In February of 1989 the employee filed a claim petition alleging an industrial accident at work in June of 1983 resulting in orthopedic disability to her back and a neurological condition. Travelers Insurance Company moved to join the predecessor carrier, Liberty Mutual Insurance Company. The insurance carriers raised the defense that the claim was time-barred since more than two years had expired from the date of accident and medical treatment paid for by collateral sources did not toll the statute of limitations. 

The court, while avoiding the issue as to whether or not the petitioner had "actual knowledge", focused on the issue that medical payment expressly authorized or arranged for by the employer constituted authorized medical treatment whether or not that treatment was specifically paid for by the workers' compensation insurance company. The panel held that employer authorized or directed medical treatment constituted a payment of compensation and that it was irrelevant whether the payment of medical benefits had been made by the health insurance carrier or the workers' compensation insurance carrier. The court reasoned that since the Workers' Compensation Act is remedial in nature, employees should not be lulled into a false sense of security as a result of actions of the employer. Sheffield v. Schering Plough Corporation, et al., A-84-95 (August 9, 1996). 

Delayed Notice Does Not Stop Workers' Compensation Benefits

While working in various capacities for approximately 30 years, an employee was exposed to asbestos fiber. During 1987 the employee retired. In 1988 the retired employee consulted with both a lawyer and a doctor. In November of 1989 the employee had actual knowledge that he suffered from asbestosis. In 1990, a third party products liability claim was filed against the manufacturers, distributors, and suppliers of asbestos material as a result of his asbestosis. In March of 1991, the former employee received the proceeds of the first settlement from a defendant in the third party action. On October 23, 1991, within two years after he had knowledge of his occupationally-related disease, the former employee filed a workers' compensation claim against his former employer. The court did not bar the claim even though the employee had not notified his former employer until the filing of the workers' compensation claim. The court held that where the employer was not prejudiced by the receipt of late notice and did not dispute that the disability was work connected, the employee would not be deprived of the statutory benefits.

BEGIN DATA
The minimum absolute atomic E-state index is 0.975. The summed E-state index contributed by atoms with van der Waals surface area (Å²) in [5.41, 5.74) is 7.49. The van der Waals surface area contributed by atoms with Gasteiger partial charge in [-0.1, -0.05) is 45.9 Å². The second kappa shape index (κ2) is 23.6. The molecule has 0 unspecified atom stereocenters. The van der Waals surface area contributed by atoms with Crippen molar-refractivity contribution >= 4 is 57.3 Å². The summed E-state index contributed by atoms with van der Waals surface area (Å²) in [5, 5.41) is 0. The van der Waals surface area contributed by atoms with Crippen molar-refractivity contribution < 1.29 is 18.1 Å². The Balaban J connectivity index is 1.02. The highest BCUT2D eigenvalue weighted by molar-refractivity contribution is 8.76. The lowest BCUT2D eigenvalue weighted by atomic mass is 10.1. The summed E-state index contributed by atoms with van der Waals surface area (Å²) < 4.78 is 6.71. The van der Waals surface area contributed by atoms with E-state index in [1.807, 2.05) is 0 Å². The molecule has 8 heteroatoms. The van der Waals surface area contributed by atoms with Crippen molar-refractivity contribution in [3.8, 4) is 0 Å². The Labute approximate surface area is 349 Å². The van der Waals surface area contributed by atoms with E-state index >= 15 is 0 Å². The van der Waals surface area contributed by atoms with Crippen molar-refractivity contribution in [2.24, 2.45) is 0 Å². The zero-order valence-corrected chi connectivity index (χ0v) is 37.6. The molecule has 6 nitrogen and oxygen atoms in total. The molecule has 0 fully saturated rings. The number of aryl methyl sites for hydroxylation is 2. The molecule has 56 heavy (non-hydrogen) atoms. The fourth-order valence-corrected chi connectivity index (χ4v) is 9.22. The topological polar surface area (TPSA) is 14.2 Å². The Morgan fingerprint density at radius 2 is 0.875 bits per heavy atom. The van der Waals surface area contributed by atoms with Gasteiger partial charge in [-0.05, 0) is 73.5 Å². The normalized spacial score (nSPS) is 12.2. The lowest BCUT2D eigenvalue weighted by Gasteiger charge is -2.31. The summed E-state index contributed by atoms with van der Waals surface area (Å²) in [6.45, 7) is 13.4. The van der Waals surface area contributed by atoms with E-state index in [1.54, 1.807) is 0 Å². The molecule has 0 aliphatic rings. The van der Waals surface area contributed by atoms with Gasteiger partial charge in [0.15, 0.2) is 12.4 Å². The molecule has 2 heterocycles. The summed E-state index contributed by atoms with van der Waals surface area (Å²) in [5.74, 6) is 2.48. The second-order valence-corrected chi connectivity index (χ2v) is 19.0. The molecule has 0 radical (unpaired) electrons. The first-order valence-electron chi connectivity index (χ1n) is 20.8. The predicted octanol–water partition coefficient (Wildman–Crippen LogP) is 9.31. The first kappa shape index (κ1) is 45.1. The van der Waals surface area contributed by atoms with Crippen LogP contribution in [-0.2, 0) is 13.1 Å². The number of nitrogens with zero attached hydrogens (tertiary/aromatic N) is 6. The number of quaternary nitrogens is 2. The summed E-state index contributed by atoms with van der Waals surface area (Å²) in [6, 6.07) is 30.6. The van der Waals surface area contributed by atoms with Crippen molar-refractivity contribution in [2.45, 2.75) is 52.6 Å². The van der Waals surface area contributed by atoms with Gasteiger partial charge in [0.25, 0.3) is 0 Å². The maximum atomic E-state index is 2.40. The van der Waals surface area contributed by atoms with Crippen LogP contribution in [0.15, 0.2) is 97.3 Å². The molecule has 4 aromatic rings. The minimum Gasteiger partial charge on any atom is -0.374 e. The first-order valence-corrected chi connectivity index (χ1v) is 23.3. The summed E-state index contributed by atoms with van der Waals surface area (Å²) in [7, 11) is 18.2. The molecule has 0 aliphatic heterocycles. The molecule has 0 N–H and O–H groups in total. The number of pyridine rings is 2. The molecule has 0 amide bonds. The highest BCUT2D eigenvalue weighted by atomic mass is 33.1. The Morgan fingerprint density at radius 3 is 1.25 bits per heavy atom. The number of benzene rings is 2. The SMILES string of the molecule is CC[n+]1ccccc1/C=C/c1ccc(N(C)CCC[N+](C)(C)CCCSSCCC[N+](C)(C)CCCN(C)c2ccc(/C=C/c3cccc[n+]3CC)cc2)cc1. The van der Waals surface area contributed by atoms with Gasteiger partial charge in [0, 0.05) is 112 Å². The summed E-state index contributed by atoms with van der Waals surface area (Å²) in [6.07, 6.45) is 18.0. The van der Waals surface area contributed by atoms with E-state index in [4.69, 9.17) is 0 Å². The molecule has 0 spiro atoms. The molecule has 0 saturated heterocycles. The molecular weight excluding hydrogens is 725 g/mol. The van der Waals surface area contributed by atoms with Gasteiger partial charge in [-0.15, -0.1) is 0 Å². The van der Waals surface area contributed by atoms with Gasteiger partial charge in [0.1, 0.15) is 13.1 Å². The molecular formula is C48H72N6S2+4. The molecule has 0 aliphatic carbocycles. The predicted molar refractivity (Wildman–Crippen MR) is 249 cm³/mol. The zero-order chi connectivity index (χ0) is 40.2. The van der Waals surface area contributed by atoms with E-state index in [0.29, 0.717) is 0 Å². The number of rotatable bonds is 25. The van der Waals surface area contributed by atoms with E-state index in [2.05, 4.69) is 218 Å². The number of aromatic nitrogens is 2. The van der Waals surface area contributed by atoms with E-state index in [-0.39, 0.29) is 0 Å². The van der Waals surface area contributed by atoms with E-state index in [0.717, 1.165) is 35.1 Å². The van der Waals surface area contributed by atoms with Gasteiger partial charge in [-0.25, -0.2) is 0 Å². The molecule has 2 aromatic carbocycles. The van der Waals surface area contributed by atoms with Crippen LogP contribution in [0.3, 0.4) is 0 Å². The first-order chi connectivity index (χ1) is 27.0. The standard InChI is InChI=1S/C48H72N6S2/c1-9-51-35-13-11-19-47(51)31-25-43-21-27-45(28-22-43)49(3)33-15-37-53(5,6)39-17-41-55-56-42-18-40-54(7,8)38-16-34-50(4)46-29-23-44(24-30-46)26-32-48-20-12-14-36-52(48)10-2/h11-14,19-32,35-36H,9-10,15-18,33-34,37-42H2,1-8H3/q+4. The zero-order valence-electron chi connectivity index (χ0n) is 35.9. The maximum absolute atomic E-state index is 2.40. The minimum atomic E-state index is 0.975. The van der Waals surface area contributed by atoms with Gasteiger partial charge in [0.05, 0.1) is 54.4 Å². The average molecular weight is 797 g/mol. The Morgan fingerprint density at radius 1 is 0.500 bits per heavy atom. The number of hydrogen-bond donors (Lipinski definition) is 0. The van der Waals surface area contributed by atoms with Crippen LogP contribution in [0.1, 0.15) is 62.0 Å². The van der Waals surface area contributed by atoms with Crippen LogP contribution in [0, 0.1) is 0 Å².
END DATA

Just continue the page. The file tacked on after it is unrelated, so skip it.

The court reasoned that the purpose of the notice provision of the Statute is to avoid prejudice to the employer by permitting the employer the opportunity to provide immediate medical diagnosis and treatment for the purpose of mitigating damages and to facilitate the earliest possible investigation of the factual allegations. The court held that there was no legislative intent that would be served by barring the claim of the injured worker, who suffered from a compensable occupational disease, because of failure to give timely notice to the employer. Brock v. Public Service Electric and Gas Co., 290 N.J.Super. 221, 675 A.2d 668 (App.Div.1996).